Getting started with Arduino

You just need to take the first step.

arduino microcontroller
This might look like a whole bunch of complicated circuitry, but it's quite approachable.Jeremy S. Cook

Arduino boards and their ilk are perfect for customizing the otherwise run-of-the-mill electronics in our lives. Once you know how to use them, you can make custom shortcut keys for your computer, change your thermostat, or even control a walking robot. But to do that, you need to start simple, and we're here to help.

To get started, head to Arduino's software page and download the proper program for your system.

If you’re using Windows 8.1, for example, install the “Windows Installer, for Windows XP and up.” Run the program, following on-screen prompts to give it permission to modify your system.

You’ll also need:

  • Arduino Uno
  • USB Type-A to USB Type-B connector
  • LED (optional)

You can use an official Arduino board for this, or another compatible microcontroller, but we chose the Arduino Uno because it’s a common starter board for beginners and experienced programmers alike. Plug the board into your computer using the USB Type-A to USB Type-B cable, then open Arduino IDE.

Your first program

When the board connects, your computer will recognize it as a new device and an LED on the board will turn on. That means you've got power. In Arduino IDE, navigate to File > Examples > Basics > Blink, and open the file. You'll see code that might not make sense now, but it will.

Then go to Tools > Board: > Arduino/Genuino Uno to select the type of Arduino you're using. After that, you're off to Tools > Port to select the port where your board is listed by name. Here, ours was COM3(Arduino/Genuino Uno), but yours may have a different number or name, depending on the microcontroller you're using.

Now, everything’s set up, so click the right-facing arrow near the top-left corner of the Arduino IDE window to upload the program to the board. Once this is done, you’ll see another onboard LED start blinking—on for one second, then off for another second.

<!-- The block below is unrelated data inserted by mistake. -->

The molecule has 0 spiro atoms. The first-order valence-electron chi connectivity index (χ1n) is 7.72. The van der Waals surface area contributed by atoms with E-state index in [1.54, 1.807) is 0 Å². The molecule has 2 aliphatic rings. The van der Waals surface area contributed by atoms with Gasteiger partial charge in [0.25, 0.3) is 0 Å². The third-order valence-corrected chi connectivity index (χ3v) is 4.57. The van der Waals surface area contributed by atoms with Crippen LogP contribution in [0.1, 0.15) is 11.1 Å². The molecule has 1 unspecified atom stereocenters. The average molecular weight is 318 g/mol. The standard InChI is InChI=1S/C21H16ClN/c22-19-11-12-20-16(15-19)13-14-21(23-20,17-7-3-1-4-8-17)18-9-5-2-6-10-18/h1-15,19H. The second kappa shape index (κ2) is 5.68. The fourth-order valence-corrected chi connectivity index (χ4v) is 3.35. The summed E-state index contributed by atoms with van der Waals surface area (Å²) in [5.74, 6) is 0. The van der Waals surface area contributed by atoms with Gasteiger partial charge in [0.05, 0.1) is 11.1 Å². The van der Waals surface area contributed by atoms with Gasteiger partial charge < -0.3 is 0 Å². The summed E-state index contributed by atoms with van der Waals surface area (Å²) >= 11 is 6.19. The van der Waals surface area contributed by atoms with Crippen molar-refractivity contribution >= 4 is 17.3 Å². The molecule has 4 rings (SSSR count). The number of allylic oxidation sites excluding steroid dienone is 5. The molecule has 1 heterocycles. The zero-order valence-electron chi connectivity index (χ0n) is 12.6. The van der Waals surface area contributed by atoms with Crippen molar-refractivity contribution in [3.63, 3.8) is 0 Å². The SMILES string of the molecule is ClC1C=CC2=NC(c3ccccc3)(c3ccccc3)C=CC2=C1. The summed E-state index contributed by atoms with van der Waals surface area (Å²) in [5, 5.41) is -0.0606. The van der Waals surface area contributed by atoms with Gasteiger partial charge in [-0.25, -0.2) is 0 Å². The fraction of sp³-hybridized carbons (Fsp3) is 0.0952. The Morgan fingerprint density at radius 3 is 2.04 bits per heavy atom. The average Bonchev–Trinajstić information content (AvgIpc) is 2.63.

What's going on?

Let’s revisit the code for a minute. If you look closely at the simple “blinking LED” program, you’ll notice blocks of code under “void setup()” and “void loop().” The “void setup()” section only runs one time, at setup, when it sets the pin with an LED connected to it (pin 13) as an output, meaning the pin controls the light instead of receiving input from a button or a sensor.

The “void loop()” section, however, runs continuously. First, it triggers the LED to turn on with its initial digitalWrite command, then stops for one second (1,000 milliseconds) via the delay(1000) command. It then issues another digitalWrite command to turn the LED off, and stops for one more second, before starting over at the beginning of the void loop() section.

Modify as you please

Arduino IDE includes other code examples too, under File > Examples. There's also a wide array of code available online; just search for what you want your device to do.

Since we’re just getting started, try this simple modification: changing the LED’s blink rate. Just alter the numbers in the delay commands, then upload it to your Arduino board with the arrow icon near the top left in the program.

If you’d like to add your own LED, you can move the built-in LED’s pin to one of the other numbered ones, or leave it at 13, plugging your new LED’s longer leg into whatever pin you choose. Connect the shorter leg to ground (GND). You may also want to use a resistor here to prolong the LED’s life, but for short, supervised tests, omitting one shouldn’t be a problem.

Blinking an LED is, of course, only a minuscule slice of what these systems are capable of. Once you’ve got it doing something simple, it’s just a matter of incremental improvements until you have something truly fantastic.